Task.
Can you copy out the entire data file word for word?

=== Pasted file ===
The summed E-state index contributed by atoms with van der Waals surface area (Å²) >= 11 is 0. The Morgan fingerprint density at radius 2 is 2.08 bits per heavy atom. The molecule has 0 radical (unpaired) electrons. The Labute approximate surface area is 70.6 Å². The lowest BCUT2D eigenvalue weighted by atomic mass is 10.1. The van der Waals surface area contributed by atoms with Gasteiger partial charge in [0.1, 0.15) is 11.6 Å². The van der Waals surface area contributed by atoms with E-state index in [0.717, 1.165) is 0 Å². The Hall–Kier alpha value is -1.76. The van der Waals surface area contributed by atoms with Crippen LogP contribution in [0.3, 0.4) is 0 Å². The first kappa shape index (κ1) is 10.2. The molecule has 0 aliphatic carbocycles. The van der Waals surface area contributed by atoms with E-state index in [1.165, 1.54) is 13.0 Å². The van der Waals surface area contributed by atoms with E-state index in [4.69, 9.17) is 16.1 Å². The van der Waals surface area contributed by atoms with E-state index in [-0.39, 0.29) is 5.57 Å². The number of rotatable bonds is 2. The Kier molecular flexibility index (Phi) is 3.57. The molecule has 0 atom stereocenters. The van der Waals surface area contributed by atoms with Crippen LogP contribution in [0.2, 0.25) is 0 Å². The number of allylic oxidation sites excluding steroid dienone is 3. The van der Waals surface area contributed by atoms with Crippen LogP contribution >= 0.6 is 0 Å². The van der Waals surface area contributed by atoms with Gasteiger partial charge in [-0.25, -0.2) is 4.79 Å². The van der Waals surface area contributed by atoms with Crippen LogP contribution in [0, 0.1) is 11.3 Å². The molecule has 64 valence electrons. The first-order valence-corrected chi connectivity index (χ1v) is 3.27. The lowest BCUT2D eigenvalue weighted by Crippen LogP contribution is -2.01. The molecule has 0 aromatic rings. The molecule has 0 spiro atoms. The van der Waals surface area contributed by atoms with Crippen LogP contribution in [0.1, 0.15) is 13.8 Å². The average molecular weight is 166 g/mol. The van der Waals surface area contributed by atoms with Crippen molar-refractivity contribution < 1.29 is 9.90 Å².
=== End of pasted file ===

The summed E-state index contributed by atoms with van der Waals surface area (Å²) >= 11 is 0. The Morgan fingerprint density at radius 2 is 2.08 bits per heavy atom. The molecule has 0 radical (unpaired) electrons. The Labute approximate surface area is 70.6 Å². The lowest BCUT2D eigenvalue weighted by atomic mass is 10.1. The van der Waals surface area contributed by atoms with Gasteiger partial charge in [0.1, 0.15) is 11.6 Å². The van der Waals surface area contributed by atoms with E-state index in [0.717, 1.165) is 0 Å². The Hall–Kier alpha value is -1.76. The van der Waals surface area contributed by atoms with Crippen LogP contribution in [0.3, 0.4) is 0 Å². The first kappa shape index (κ1) is 10.2. The molecule has 0 aliphatic carbocycles. The van der Waals surface area contributed by atoms with E-state index in [1.165, 1.54) is 13.0 Å². The van der Waals surface area contributed by atoms with E-state index in [4.69, 9.17) is 16.1 Å². The van der Waals surface area contributed by atoms with E-state index in [-0.39, 0.29) is 5.57 Å². The number of rotatable bonds is 2. The Kier molecular flexibility index (Phi) is 3.57. The molecule has 0 atom stereocenters. The van der Waals surface area contributed by atoms with Crippen LogP contribution in [0.2, 0.25) is 0 Å². The number of allylic oxidation sites excluding steroid dienone is 3. The van der Waals surface area contributed by atoms with Crippen LogP contribution >= 0.6 is 0 Å². The van der Waals surface area contributed by atoms with Gasteiger partial charge in [-0.25, -0.2) is 4.79 Å². The van der Waals surface area contributed by atoms with Crippen LogP contribution in [0, 0.1) is 11.3 Å². The molecule has 64 valence electrons. The first-order valence-corrected chi connectivity index (χ1v) is 3.27. The lowest BCUT2D eigenvalue weighted by Crippen LogP contribution is -2.01. The molecule has 0 aromatic rings. The molecule has 0 spiro atoms. The van der Waals surface area contributed by atoms with Crippen LogP contribution in [0.1, 0.15) is 13.8 Å². The average molecular weight is 166 g/mol. The van der Waals surface area contributed by atoms with Crippen molar-refractivity contribution < 1.29 is 9.90 Å².